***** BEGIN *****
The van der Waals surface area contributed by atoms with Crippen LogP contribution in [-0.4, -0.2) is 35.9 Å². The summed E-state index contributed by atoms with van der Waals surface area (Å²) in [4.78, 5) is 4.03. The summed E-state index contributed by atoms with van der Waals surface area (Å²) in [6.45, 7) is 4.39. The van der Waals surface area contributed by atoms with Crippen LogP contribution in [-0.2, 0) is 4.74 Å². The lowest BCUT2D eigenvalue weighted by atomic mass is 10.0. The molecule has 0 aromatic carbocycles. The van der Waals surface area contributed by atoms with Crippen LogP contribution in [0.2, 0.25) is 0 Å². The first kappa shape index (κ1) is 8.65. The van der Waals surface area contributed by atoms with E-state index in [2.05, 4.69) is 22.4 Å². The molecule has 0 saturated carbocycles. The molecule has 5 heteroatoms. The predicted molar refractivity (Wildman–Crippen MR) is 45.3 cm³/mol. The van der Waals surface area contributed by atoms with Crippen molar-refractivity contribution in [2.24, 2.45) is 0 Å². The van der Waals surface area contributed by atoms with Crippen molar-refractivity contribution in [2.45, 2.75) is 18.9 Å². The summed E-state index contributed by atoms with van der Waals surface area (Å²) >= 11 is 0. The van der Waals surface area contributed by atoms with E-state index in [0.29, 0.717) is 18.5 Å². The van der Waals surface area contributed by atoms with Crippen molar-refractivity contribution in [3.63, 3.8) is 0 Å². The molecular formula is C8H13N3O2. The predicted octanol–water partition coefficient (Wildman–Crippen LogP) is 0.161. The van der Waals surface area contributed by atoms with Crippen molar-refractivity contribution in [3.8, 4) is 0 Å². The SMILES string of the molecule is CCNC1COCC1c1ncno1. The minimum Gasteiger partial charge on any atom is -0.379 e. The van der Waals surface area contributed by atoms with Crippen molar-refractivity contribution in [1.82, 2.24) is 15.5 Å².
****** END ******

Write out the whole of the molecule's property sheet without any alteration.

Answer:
The van der Waals surface area contributed by atoms with Crippen LogP contribution in [-0.4, -0.2) is 35.9 Å². The summed E-state index contributed by atoms with van der Waals surface area (Å²) in [4.78, 5) is 4.03. The summed E-state index contributed by atoms with van der Waals surface area (Å²) in [6.45, 7) is 4.39. The van der Waals surface area contributed by atoms with Crippen LogP contribution in [-0.2, 0) is 4.74 Å². The lowest BCUT2D eigenvalue weighted by atomic mass is 10.0. The molecule has 0 aromatic carbocycles. The van der Waals surface area contributed by atoms with Crippen LogP contribution in [0.2, 0.25) is 0 Å². The first kappa shape index (κ1) is 8.65. The van der Waals surface area contributed by atoms with E-state index in [2.05, 4.69) is 22.4 Å². The molecule has 0 saturated carbocycles. The molecule has 5 heteroatoms. The predicted molar refractivity (Wildman–Crippen MR) is 45.3 cm³/mol. The van der Waals surface area contributed by atoms with Crippen molar-refractivity contribution in [2.24, 2.45) is 0 Å². The van der Waals surface area contributed by atoms with Crippen molar-refractivity contribution in [2.45, 2.75) is 18.9 Å². The summed E-state index contributed by atoms with van der Waals surface area (Å²) >= 11 is 0. The van der Waals surface area contributed by atoms with E-state index in [0.29, 0.717) is 18.5 Å². The van der Waals surface area contributed by atoms with Crippen molar-refractivity contribution in [3.63, 3.8) is 0 Å². The molecular formula is C8H13N3O2. The predicted octanol–water partition coefficient (Wildman–Crippen LogP) is 0.161. The van der Waals surface area contributed by atoms with Crippen molar-refractivity contribution in [3.8, 4) is 0 Å². The SMILES string of the molecule is CCNC1COCC1c1ncno1. The minimum Gasteiger partial charge on any atom is -0.379 e. The van der Waals surface area contributed by atoms with Crippen molar-refractivity contribution in [1.82, 2.24) is 15.5 Å².